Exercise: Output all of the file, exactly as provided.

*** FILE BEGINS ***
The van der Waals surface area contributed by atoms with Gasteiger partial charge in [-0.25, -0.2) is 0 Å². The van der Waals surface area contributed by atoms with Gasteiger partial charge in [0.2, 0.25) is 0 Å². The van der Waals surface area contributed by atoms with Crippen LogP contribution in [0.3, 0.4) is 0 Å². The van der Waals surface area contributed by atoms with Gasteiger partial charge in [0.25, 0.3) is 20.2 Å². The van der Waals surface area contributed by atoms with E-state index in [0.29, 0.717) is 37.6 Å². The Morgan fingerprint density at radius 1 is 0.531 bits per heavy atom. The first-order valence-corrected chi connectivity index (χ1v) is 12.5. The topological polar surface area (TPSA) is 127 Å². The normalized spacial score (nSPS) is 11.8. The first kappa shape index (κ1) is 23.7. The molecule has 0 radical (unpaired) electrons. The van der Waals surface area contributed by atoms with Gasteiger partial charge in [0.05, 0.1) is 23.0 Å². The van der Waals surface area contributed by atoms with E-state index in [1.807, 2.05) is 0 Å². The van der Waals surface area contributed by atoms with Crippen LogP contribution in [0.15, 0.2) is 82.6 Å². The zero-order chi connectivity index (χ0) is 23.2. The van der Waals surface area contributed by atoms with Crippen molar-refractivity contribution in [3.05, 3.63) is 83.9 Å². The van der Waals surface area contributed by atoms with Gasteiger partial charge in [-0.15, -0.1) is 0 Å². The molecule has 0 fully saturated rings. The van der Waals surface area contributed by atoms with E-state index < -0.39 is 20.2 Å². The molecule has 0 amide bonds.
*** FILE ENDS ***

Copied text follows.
The van der Waals surface area contributed by atoms with Gasteiger partial charge in [-0.25, -0.2) is 0 Å². The van der Waals surface area contributed by atoms with Gasteiger partial charge in [0.2, 0.25) is 0 Å². The van der Waals surface area contributed by atoms with Crippen LogP contribution in [0.3, 0.4) is 0 Å². The van der Waals surface area contributed by atoms with Gasteiger partial charge in [0.25, 0.3) is 20.2 Å². The van der Waals surface area contributed by atoms with E-state index in [0.29, 0.717) is 37.6 Å². The Morgan fingerprint density at radius 1 is 0.531 bits per heavy atom. The first-order valence-corrected chi connectivity index (χ1v) is 12.5. The topological polar surface area (TPSA) is 127 Å². The normalized spacial score (nSPS) is 11.8. The first kappa shape index (κ1) is 23.7. The molecule has 0 radical (unpaired) electrons. The van der Waals surface area contributed by atoms with Gasteiger partial charge in [0.05, 0.1) is 23.0 Å². The van der Waals surface area contributed by atoms with E-state index in [1.807, 2.05) is 0 Å². The van der Waals surface area contributed by atoms with Crippen LogP contribution in [0.15, 0.2) is 82.6 Å². The zero-order chi connectivity index (χ0) is 23.2. The van der Waals surface area contributed by atoms with Crippen molar-refractivity contribution in [3.05, 3.63) is 83.9 Å². The van der Waals surface area contributed by atoms with Gasteiger partial charge in [-0.15, -0.1) is 0 Å². The molecule has 0 fully saturated rings. The van der Waals surface area contributed by atoms with E-state index < -0.39 is 20.2 Å². The molecule has 0 amide bonds.